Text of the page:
17.4 C
London
Tuesday, June 25, 2024

WATCH: Spain becomes the first European country to pass menstrual leave law

Spain has become the first European country to pass into law a menstrual leave policy which will allow women with especially painful periods to take paid leave.

The legislation was pushed through and approved by the Spanish parliament last Thursday, as part of a broader package on sexual and reproductive rights which includes allowing anyone 16 years and older to get an abortion or legally change their gender.

!function(e,t,r){let n;if(e.getElementById(r))return;const a=e.getElementsByTagName(“script”)[0];n=e.createElement(“script”),n.id=r,n.defer=!0,n.src=”https://playback.oovvuu.media/player/v1.js”,a.parentNode.insertBefore(n,a)}(document,0,”oovvuu-player-sdk”);

According to Euronews, the law gives the right to a three-day “menstrual” leave of absence, with the possibility of extending it to five days, for those with disabling periods, which can cause severe cramps, nausea, dizziness and even vomiting.

The leave requires a doctor’s note, with the public social security system footing the bill.

The law states that the new policy will help combat the stereotypes and myths that surround periods and hinder women’s lives.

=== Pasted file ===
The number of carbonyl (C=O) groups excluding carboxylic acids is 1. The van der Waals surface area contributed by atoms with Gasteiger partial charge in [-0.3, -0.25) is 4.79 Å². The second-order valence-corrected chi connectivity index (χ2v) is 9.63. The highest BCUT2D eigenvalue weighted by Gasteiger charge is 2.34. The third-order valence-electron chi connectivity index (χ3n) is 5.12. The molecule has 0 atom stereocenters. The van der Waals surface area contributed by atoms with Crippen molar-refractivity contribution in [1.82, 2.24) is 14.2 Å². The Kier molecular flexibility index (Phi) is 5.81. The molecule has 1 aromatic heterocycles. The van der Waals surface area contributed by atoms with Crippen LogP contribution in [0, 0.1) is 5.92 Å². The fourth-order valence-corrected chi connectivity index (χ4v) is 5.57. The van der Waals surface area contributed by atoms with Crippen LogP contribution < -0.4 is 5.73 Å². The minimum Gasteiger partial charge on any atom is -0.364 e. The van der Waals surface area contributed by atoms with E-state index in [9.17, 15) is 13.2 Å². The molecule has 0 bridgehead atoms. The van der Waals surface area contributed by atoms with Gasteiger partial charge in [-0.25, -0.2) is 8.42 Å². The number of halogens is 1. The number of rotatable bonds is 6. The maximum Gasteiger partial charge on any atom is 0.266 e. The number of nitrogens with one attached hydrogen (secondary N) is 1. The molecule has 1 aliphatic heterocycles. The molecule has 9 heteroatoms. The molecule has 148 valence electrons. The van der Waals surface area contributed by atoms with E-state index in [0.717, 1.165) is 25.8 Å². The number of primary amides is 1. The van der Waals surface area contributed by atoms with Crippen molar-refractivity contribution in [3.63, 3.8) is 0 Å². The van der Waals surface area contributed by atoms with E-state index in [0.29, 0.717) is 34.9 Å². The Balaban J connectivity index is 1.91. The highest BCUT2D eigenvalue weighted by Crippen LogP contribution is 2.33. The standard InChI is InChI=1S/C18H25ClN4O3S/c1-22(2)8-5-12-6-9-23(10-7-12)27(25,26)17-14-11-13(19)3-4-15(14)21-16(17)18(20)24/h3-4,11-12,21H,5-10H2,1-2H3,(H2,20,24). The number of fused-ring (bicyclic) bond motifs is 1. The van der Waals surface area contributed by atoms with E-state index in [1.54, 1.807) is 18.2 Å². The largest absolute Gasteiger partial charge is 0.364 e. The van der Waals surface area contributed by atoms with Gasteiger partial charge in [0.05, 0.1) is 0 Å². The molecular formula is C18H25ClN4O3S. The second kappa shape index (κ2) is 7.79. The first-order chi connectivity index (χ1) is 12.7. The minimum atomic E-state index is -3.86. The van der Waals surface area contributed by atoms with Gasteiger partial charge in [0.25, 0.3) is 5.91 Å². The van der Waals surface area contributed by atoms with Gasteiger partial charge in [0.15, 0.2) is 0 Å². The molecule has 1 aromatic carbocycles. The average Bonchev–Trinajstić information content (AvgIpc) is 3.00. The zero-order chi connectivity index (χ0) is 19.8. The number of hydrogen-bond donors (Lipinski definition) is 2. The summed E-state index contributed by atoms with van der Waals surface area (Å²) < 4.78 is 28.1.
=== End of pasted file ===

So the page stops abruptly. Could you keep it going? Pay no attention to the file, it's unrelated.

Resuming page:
Under the new legislation, Spain will also roll out free feminine hygiene products in certain public facilities, such as educational institutions and prisons.

!function(e,t,r){let n;if(e.getElementById(r))return;const a=e.getElementsByTagName(“script”)[0];n=e.createElement(“script”),n.id=r,n.defer=!0,n.src=”https://playback.oovvuu.media/player/v1.js”,a.parentNode.insertBefore(n,a)}(document,0,”oovvuu-player-sdk”);

When it was first unveiled last year, the draft bill also aimed to scrap or slash VAT on specific feminine hygiene products. That provision was ultimately left out but is expected to be revived in the government’s next general budget review.

Worldwide, menstrual leave is offered in only a few of countries, among them Japan, Taiwan, Indonesia, South Korea and Zambia.

“It’s such a lightning rod for feminists,” Elizabeth Hill, an associate professor at the University of Sydney who has extensively studied menstrual leave policies worldwide, told Euronews Next last year.

The debates around menstrual are often intense, she said, with concern focused on whether such a policy can help or hinder women.

The Spanish Gynaecology and Obstetrics Society says around a third of women who menstruate suffer from severe pain, known as dysmenorrhea, with symptoms such as acute abdominal pain, diarrhoea, headaches and fever.

Source

Latest news
Related news

LEAVE A REPLY

Please enter your comment!
Please enter your name here